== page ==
TSCA Rules for MCL Enforced By DOJ
The US Department of Justice (DOJ) filed the complaint against an e-commerce platform for allegedly playing a part in the sale of “hundreds of thousands of products” in violation of several environmental acts.
The Agencies (DOJ and EPA) aim to prevent the platform from violating these laws in the future, seeking civil penalties and a ruling that the platform violated the Methylene Chloride Rule under the Toxic Substances Control Act (TSCA) in addition to the Federal Insecticide, Fungicide, and Rodenticide Act (FIFRA), and the Clean Air Act (CAA).
Regulating Methylene Chloride Under TSCA
The complaint alleges that the platform has distributed over 5,600 items in violation of TSCA’s Methylene Chloride Rule which prohibits retailers, including e-commerce, from distributing products containing methylene chloride for paint and coating removal.
The rule also prohibits the manufacturing, importing, and processing of methylene chloride for consumer paint and coating removal.
Methylene chloride will soon enough be regulated even more stringently. Back in May, EPA proposed the following restrictions for the chemical:
- Prohibit manufacture, processing, and distribution for consumer use,
- Prohibit most industrial and commercial uses,
- Require new worker protections and exposure monitoring, and
- Add recordkeeping and notification requirements for several conditions of use.
This proposed rule provides “certain time-limited exemptions from requirements for uses of methylene chloride that would otherwise significantly disrupt national security and critical infrastructure.
The rule’s public comment period closed on July 3, 2023.
The complaint alleges that the platform has unlawfully distributed or sold at least 23,000 unregistered, misbranded, and restricted use pesticides in violation of FIFRA, including sales in direct violation of a stop sale order. Examples include a banned high toxicity insecticide, restricted use pesticides, and products fraudulently claiming to protect consumers against specific viruses.
DOJ & EPA also allege that the platform sold, offered for sale, or caused the sale of more than 343,000 aftermarket “defeat devices” that are banned by CAA.
Last Chance: Complete Environmental Regulations Training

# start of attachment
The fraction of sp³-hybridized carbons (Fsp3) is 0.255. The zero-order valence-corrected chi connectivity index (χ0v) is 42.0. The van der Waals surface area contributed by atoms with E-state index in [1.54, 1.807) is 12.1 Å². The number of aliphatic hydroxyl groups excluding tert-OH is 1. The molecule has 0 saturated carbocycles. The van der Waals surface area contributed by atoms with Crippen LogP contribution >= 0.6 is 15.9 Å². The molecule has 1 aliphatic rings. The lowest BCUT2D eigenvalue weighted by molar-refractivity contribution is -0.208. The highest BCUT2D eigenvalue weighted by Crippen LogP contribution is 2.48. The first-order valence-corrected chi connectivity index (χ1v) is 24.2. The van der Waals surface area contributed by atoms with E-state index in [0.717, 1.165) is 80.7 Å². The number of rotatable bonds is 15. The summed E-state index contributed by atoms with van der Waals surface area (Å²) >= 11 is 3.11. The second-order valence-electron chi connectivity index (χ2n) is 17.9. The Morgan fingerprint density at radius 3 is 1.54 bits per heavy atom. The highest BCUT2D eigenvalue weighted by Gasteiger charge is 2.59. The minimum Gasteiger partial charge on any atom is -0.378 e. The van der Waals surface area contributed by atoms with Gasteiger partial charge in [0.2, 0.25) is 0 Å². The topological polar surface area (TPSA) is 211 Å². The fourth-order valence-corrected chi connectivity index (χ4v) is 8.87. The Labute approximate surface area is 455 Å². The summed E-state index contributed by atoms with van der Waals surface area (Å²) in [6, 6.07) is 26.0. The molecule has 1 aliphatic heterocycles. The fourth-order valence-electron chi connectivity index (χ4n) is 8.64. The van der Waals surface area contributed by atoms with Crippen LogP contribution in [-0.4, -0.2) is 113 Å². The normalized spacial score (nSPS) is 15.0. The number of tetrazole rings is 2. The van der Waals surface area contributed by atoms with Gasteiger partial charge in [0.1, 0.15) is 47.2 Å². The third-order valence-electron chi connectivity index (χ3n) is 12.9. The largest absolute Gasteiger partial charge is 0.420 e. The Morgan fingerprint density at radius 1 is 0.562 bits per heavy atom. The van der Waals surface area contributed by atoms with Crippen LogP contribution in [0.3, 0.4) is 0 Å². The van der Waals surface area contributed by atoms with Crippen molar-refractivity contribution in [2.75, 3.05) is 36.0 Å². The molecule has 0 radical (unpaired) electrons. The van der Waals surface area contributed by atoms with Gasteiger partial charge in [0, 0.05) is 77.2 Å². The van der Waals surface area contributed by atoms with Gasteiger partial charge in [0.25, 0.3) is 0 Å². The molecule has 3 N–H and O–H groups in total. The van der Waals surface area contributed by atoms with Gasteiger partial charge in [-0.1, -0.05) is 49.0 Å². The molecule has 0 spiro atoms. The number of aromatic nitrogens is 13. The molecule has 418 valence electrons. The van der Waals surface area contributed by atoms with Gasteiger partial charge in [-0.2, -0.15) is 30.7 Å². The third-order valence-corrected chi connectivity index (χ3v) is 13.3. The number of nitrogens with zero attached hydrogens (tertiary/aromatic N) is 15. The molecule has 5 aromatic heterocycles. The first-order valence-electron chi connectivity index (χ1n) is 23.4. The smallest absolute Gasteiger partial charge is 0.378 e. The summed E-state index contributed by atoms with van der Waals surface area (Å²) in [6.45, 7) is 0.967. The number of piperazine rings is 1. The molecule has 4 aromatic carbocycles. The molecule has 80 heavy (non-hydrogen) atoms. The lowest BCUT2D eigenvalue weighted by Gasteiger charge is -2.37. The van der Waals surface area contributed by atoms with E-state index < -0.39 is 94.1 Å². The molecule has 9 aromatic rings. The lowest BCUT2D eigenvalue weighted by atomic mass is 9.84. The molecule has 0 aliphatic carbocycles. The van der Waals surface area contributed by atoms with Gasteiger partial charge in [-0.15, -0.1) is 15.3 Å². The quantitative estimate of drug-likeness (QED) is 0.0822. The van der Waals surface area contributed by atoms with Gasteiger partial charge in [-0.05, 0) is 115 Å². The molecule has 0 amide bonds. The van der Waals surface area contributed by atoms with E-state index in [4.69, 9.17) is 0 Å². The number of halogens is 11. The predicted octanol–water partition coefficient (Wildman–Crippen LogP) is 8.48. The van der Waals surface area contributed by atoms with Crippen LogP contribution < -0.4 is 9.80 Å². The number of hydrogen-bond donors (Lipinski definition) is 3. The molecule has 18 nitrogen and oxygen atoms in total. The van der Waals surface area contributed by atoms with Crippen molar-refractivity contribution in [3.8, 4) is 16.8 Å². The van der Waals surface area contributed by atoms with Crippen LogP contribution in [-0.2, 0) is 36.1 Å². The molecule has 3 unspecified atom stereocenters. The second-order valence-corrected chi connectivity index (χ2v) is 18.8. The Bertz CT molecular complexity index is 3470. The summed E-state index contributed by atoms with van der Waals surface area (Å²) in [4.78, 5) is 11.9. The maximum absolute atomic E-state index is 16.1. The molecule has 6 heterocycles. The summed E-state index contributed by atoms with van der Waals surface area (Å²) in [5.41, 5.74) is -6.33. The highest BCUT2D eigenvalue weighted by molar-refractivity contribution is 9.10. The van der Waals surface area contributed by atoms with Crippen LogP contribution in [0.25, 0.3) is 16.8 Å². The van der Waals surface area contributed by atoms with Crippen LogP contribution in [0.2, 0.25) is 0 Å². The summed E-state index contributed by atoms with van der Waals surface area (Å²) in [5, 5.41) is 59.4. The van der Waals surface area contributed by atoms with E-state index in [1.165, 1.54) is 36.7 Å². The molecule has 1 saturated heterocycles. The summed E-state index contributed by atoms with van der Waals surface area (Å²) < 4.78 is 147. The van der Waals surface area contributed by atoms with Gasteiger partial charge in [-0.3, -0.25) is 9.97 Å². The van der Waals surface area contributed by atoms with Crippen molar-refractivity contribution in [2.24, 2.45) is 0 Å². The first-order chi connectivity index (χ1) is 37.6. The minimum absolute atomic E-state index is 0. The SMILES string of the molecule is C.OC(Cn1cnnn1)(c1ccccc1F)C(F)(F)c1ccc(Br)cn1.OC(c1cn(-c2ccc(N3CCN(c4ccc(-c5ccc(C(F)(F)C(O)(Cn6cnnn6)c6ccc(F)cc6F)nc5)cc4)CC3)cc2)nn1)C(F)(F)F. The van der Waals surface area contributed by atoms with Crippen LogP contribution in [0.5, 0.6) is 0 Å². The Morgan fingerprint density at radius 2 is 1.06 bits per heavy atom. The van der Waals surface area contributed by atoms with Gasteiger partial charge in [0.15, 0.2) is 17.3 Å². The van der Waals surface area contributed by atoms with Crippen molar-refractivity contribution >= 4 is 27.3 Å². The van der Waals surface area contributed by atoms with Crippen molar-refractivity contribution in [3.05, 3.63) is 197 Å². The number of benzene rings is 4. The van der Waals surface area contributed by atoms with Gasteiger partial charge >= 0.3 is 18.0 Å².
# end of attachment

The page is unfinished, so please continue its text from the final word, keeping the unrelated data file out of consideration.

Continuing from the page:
Want a clearer idea of how major EPA air, water, and chemical programs all fit together to affect your site's activities? Join in on the final Complete Environmental Regulations Webinar of 2023 on December 14–15 at Lion.com.
Excellent course. Very interactive. Explanations are great whether you get the questions wrong or right.
Environmental, Health & Safety Regional Manager
The instructor had knowledge of regulations and understanding of real-world situations. The presentation style was engaging and fostered a positive atmosphere for information sharing.
Safety & Environmental Compliance Officer
Very witty instructor, made the long times sitting bearable. One of the few training courses I can say I actually enjoyed.
Senior EHS Engineer
The instructor made the class enjoyable. He presented in a very knowledgeable, personable manner. Best class I've ever attended. Will take one again.
Environmental Compliance Manager
The instructor was very patient and engaging - willing to answer and help explain subject matter.
Material Control Superintendent
The instructor made the class very enjoyable and catered to the needs of our group.
Lion was very extensive. There was a lot of things that were covered that were actually pertaining to what I do and work with. Great Job. I will be coming back in three years!
Hazmat Shipping Professional
I tried other environmental training providers, but they were all sub-standard compared to Lion. I will not stray from Lion again!
Attending Lion Technology classes should be mandatory for every facility that ships or stores hazmat.
I used the IT support number available and my issue was resolved within a few minutes. I don't see anything that could have made it better.
Download Our Latest Whitepaper
Explore ten hazardous waste management errors that caused generators in California the most trouble last year.